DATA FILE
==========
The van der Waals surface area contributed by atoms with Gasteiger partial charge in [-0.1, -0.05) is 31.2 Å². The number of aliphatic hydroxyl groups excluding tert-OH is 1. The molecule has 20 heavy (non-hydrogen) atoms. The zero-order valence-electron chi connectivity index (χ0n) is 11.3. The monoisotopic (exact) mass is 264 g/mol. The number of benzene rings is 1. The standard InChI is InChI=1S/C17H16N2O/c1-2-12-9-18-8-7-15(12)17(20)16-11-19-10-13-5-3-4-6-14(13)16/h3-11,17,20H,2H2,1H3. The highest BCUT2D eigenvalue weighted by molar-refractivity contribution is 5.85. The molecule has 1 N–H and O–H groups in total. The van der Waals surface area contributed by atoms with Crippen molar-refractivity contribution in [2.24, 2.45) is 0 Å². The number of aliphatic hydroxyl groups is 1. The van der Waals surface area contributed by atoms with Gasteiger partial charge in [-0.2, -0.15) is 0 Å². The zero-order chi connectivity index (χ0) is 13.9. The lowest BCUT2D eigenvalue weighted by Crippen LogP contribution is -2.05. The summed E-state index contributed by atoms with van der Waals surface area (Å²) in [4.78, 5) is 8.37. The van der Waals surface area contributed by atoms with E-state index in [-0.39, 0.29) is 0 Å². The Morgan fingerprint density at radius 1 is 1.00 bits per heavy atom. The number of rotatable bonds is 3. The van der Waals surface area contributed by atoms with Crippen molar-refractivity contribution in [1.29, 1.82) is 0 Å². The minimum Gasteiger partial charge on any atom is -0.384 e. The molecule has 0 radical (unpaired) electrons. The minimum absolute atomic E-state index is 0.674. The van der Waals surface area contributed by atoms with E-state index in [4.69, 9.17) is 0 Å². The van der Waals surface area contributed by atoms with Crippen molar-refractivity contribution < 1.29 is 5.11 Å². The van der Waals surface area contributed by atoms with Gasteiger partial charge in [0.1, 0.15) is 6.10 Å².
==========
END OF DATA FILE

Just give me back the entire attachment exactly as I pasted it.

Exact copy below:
The van der Waals surface area contributed by atoms with Gasteiger partial charge in [-0.1, -0.05) is 31.2 Å². The number of aliphatic hydroxyl groups excluding tert-OH is 1. The molecule has 20 heavy (non-hydrogen) atoms. The zero-order valence-electron chi connectivity index (χ0n) is 11.3. The monoisotopic (exact) mass is 264 g/mol. The number of benzene rings is 1. The standard InChI is InChI=1S/C17H16N2O/c1-2-12-9-18-8-7-15(12)17(20)16-11-19-10-13-5-3-4-6-14(13)16/h3-11,17,20H,2H2,1H3. The highest BCUT2D eigenvalue weighted by molar-refractivity contribution is 5.85. The molecule has 1 N–H and O–H groups in total. The van der Waals surface area contributed by atoms with Crippen molar-refractivity contribution in [2.24, 2.45) is 0 Å². The number of aliphatic hydroxyl groups is 1. The van der Waals surface area contributed by atoms with Gasteiger partial charge in [-0.2, -0.15) is 0 Å². The zero-order chi connectivity index (χ0) is 13.9. The lowest BCUT2D eigenvalue weighted by Crippen LogP contribution is -2.05. The summed E-state index contributed by atoms with van der Waals surface area (Å²) in [4.78, 5) is 8.37. The van der Waals surface area contributed by atoms with E-state index in [-0.39, 0.29) is 0 Å². The Morgan fingerprint density at radius 1 is 1.00 bits per heavy atom. The number of rotatable bonds is 3. The van der Waals surface area contributed by atoms with Crippen molar-refractivity contribution in [1.29, 1.82) is 0 Å². The minimum Gasteiger partial charge on any atom is -0.384 e. The molecule has 0 radical (unpaired) electrons. The minimum absolute atomic E-state index is 0.674. The van der Waals surface area contributed by atoms with E-state index in [4.69, 9.17) is 0 Å². The van der Waals surface area contributed by atoms with Crippen molar-refractivity contribution < 1.29 is 5.11 Å². The van der Waals surface area contributed by atoms with Gasteiger partial charge in [0.1, 0.15) is 6.10 Å².